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Phenome-wide association studies (PheWAS) is a quantitative research technique used by scientists trying to solve the mystery of: What disease associations can we make with a given gene? This is in contrast to GWAS (genome-wide association studies) which asks: What gene is associated with a given disease? Living organisms possess physical and biochemical properties referred to as phenomes.


PheWAS is an attractive technique for geneticists, informaticians, epidemiologists, and others because it exploits information rich environments. Two of these information sources for clinical information are genomic databases and electronic health records (EHR). Scientists believe that human disease results from complex interactions between genes and environmental risk factors, and that variants from a few (<20) susceptibility genes variants are responsible for >50% of this disease burden. Hence, given a specific limited set of genes (or polymorphisms) scientists can determine the associations with phenomic markers such as, CPT codes, medications, ICD-9 codes.


PheWAS and GWAS when studied in combination can provide new insights to the encyclopedia of clinical knowledge. For example, given a single nucleotide polymorphism (SNP) identified by GWAS (SNP: rs17234657) and association with infection, one may conclude that the SNP increases susceptibility of the host. In contrast, with PheWAS new putative associations may be identified through interrogation of phenomic markers within the EHR. Hence, an alternative mechanism is identified, where rs17234657 is found to be associated with an increase in autoimmune disease and the treatment used (immunosuppressive medication) is the cause of the infection.

Article review

Denny et al., describe the use of PheWAS as a proof of concept study. They selected 5 SNPs, known for their association with disease. The primary outcome of the study was to replicate known SNPdisease associations for 7 conditions:-atrial fibrillation, coronary artery disease, carotid artery stenosis, multiple sclerosis, Crohn’s disease, rheumatoid arthritis, and systemic lupus erythematosus. BioVU, the Vanderbilt University DNA repository provided the genomic data for the study population of ~6000 subjects. Genetic data from BioVU are linked to a de-identified EHR called “the synthetic derivative.” A modified, ICD-9 coding system in the synthetic derivative was used for linking genetic data to the phenome. The PheWAS algorithm described above was able to detect 4 out of the 7 known SNP-disease associations (p<0.01). Most interestingly, the algorithm picked up an additional 19 unknown associations between the SNPs and diseases within the ICD-9 codes used. Although, the majority of these new associations were of limited power, in the future, the increasing size and availability of genetic banks will only strengthen the signals generated by PheWAS. The 3 undetected SNP-disease associations were (according to the study authors) secondary to false positive ICD-9 codes in the dataset were billing codes were recorded as “hypothetical reason for a test.”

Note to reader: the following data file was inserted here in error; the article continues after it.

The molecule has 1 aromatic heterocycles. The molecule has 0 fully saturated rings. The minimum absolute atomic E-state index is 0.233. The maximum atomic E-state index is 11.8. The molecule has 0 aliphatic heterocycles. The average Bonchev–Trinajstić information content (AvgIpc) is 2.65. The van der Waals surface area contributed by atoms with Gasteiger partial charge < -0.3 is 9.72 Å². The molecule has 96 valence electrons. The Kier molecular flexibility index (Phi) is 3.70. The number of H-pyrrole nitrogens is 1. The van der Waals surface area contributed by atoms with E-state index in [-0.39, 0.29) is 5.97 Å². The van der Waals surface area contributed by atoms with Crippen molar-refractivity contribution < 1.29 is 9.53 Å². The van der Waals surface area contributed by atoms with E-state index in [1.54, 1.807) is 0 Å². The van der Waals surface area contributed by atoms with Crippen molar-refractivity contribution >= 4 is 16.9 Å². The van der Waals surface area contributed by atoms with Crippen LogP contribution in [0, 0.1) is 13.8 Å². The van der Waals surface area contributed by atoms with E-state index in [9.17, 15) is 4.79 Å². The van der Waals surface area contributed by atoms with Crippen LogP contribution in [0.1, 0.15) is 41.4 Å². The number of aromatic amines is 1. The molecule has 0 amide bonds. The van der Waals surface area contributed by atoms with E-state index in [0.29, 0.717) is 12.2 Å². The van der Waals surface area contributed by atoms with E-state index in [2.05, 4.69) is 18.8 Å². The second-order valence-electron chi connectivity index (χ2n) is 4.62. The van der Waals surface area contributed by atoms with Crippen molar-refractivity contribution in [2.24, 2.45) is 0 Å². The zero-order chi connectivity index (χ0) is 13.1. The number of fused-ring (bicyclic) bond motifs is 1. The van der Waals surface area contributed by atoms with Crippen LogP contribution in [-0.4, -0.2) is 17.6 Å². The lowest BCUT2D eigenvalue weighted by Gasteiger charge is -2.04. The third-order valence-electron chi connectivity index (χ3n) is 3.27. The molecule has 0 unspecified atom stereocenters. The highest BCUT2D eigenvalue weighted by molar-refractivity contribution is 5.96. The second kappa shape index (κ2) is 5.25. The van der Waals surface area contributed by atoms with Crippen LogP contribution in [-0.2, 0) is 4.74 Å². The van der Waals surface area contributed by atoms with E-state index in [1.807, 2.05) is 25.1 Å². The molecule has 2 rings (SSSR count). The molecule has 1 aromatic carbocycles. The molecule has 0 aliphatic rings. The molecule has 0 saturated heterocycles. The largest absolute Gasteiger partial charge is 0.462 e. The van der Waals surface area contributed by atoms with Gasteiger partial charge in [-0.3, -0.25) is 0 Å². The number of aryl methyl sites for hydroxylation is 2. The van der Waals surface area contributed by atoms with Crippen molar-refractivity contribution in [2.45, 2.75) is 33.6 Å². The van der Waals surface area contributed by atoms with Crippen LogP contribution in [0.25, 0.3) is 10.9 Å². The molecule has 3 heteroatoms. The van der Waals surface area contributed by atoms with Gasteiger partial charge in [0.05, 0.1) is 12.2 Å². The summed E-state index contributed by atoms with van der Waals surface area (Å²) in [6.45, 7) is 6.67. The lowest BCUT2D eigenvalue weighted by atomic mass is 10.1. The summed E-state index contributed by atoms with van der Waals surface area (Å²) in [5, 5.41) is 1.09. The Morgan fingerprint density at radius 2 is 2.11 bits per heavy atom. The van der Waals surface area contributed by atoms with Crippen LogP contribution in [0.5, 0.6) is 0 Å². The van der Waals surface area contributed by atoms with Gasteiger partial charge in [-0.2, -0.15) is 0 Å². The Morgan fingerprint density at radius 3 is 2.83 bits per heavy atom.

Finally, scientists are beginning to explore the increasingly abundant genomic database using common data within the EHR. As an emerging domain, PheWAS, has a broad appeal to personalized medicine. Not only will individuals know their phenome and genome; physicians will soon be able to counsel and recommend therapies that can adjust environmental risk factors at the individual level. Current limitations will be overcome as the science and methodology becomes more available and easier to use.


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  4. Denny J. Ritchie M, Basford M, et al,. PheWAS: demonstrating the feasibility of a phenome-wide scan to discover gene-disease associations. Bioinformatics 2010;26(9):1205-1210.